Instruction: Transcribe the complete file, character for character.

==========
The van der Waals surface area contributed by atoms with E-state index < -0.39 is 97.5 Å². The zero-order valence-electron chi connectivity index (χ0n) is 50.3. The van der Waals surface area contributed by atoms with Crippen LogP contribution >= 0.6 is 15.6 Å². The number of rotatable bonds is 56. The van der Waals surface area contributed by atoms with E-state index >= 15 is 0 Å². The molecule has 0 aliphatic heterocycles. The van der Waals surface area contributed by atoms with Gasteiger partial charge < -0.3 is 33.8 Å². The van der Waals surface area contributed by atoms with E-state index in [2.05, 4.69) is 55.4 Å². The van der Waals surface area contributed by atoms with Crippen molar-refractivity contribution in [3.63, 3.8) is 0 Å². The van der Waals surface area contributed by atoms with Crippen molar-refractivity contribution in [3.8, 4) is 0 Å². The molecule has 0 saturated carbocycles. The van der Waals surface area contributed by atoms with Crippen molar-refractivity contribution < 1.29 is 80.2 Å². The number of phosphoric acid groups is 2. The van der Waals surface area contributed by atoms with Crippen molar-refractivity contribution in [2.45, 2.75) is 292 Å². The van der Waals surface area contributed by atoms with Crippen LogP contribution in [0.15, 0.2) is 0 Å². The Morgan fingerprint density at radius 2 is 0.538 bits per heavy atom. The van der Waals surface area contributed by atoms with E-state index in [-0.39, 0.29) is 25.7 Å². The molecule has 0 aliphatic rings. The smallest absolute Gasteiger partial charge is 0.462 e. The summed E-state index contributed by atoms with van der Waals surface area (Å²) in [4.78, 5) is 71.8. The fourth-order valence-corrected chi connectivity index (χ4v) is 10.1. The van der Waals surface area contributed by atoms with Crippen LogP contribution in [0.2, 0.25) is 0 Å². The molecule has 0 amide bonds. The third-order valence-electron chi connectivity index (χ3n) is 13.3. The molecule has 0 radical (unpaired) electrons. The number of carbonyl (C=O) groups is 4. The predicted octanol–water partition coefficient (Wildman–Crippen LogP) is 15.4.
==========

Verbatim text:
The van der Waals surface area contributed by atoms with E-state index < -0.39 is 97.5 Å². The zero-order valence-electron chi connectivity index (χ0n) is 50.3. The van der Waals surface area contributed by atoms with Crippen LogP contribution >= 0.6 is 15.6 Å². The number of rotatable bonds is 56. The van der Waals surface area contributed by atoms with E-state index >= 15 is 0 Å². The molecule has 0 aliphatic heterocycles. The van der Waals surface area contributed by atoms with Gasteiger partial charge < -0.3 is 33.8 Å². The van der Waals surface area contributed by atoms with E-state index in [2.05, 4.69) is 55.4 Å². The van der Waals surface area contributed by atoms with Crippen molar-refractivity contribution in [3.63, 3.8) is 0 Å². The van der Waals surface area contributed by atoms with Crippen molar-refractivity contribution in [3.8, 4) is 0 Å². The molecule has 0 saturated carbocycles. The van der Waals surface area contributed by atoms with Crippen molar-refractivity contribution < 1.29 is 80.2 Å². The number of phosphoric acid groups is 2. The van der Waals surface area contributed by atoms with Crippen molar-refractivity contribution in [2.45, 2.75) is 292 Å². The van der Waals surface area contributed by atoms with Crippen LogP contribution in [0.15, 0.2) is 0 Å². The Morgan fingerprint density at radius 2 is 0.538 bits per heavy atom. The van der Waals surface area contributed by atoms with E-state index in [-0.39, 0.29) is 25.7 Å². The molecule has 0 aliphatic rings. The smallest absolute Gasteiger partial charge is 0.462 e. The summed E-state index contributed by atoms with van der Waals surface area (Å²) in [4.78, 5) is 71.8. The fourth-order valence-corrected chi connectivity index (χ4v) is 10.1. The van der Waals surface area contributed by atoms with Crippen LogP contribution in [0.2, 0.25) is 0 Å². The molecule has 0 amide bonds. The third-order valence-electron chi connectivity index (χ3n) is 13.3. The molecule has 0 radical (unpaired) electrons. The number of carbonyl (C=O) groups is 4. The predicted octanol–water partition coefficient (Wildman–Crippen LogP) is 15.4.